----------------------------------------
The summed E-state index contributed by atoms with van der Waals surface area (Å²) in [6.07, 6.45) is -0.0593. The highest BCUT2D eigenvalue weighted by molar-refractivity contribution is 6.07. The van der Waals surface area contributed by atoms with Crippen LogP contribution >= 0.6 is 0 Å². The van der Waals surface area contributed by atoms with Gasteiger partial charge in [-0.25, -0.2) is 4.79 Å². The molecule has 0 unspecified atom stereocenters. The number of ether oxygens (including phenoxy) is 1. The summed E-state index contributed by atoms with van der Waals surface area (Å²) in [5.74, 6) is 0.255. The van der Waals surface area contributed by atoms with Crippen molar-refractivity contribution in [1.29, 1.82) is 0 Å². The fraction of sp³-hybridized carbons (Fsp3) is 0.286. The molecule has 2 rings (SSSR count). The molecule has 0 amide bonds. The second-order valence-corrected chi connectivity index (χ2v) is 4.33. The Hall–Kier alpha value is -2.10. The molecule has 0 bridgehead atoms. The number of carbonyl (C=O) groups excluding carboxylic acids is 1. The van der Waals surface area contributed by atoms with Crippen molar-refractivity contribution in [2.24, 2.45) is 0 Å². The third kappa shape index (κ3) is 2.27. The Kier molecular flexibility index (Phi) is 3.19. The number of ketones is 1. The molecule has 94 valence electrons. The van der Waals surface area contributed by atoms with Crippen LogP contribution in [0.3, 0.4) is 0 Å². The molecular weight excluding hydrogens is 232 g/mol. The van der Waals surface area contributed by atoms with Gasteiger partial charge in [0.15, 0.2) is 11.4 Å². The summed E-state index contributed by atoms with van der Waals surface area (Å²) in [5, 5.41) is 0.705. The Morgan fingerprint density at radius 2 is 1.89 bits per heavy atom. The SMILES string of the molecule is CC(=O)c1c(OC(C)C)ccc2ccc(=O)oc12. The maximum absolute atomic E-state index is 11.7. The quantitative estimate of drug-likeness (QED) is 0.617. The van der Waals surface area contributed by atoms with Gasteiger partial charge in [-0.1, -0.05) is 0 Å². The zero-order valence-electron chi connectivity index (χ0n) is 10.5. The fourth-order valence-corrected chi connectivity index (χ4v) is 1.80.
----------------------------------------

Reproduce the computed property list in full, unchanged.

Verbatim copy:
The summed E-state index contributed by atoms with van der Waals surface area (Å²) in [6.07, 6.45) is -0.0593. The highest BCUT2D eigenvalue weighted by molar-refractivity contribution is 6.07. The van der Waals surface area contributed by atoms with Crippen LogP contribution >= 0.6 is 0 Å². The van der Waals surface area contributed by atoms with Gasteiger partial charge in [-0.25, -0.2) is 4.79 Å². The molecule has 0 unspecified atom stereocenters. The number of ether oxygens (including phenoxy) is 1. The summed E-state index contributed by atoms with van der Waals surface area (Å²) in [5.74, 6) is 0.255. The van der Waals surface area contributed by atoms with Crippen molar-refractivity contribution in [1.29, 1.82) is 0 Å². The fraction of sp³-hybridized carbons (Fsp3) is 0.286. The molecule has 2 rings (SSSR count). The molecule has 0 amide bonds. The second-order valence-corrected chi connectivity index (χ2v) is 4.33. The Hall–Kier alpha value is -2.10. The molecule has 0 bridgehead atoms. The number of carbonyl (C=O) groups excluding carboxylic acids is 1. The van der Waals surface area contributed by atoms with Crippen molar-refractivity contribution in [2.24, 2.45) is 0 Å². The third kappa shape index (κ3) is 2.27. The Kier molecular flexibility index (Phi) is 3.19. The number of ketones is 1. The molecule has 94 valence electrons. The van der Waals surface area contributed by atoms with Crippen LogP contribution in [0.3, 0.4) is 0 Å². The molecular weight excluding hydrogens is 232 g/mol. The van der Waals surface area contributed by atoms with Gasteiger partial charge in [0.15, 0.2) is 11.4 Å². The summed E-state index contributed by atoms with van der Waals surface area (Å²) in [5, 5.41) is 0.705. The Morgan fingerprint density at radius 2 is 1.89 bits per heavy atom. The SMILES string of the molecule is CC(=O)c1c(OC(C)C)ccc2ccc(=O)oc12. The maximum absolute atomic E-state index is 11.7. The quantitative estimate of drug-likeness (QED) is 0.617. The van der Waals surface area contributed by atoms with Gasteiger partial charge in [-0.1, -0.05) is 0 Å². The zero-order valence-electron chi connectivity index (χ0n) is 10.5. The fourth-order valence-corrected chi connectivity index (χ4v) is 1.80.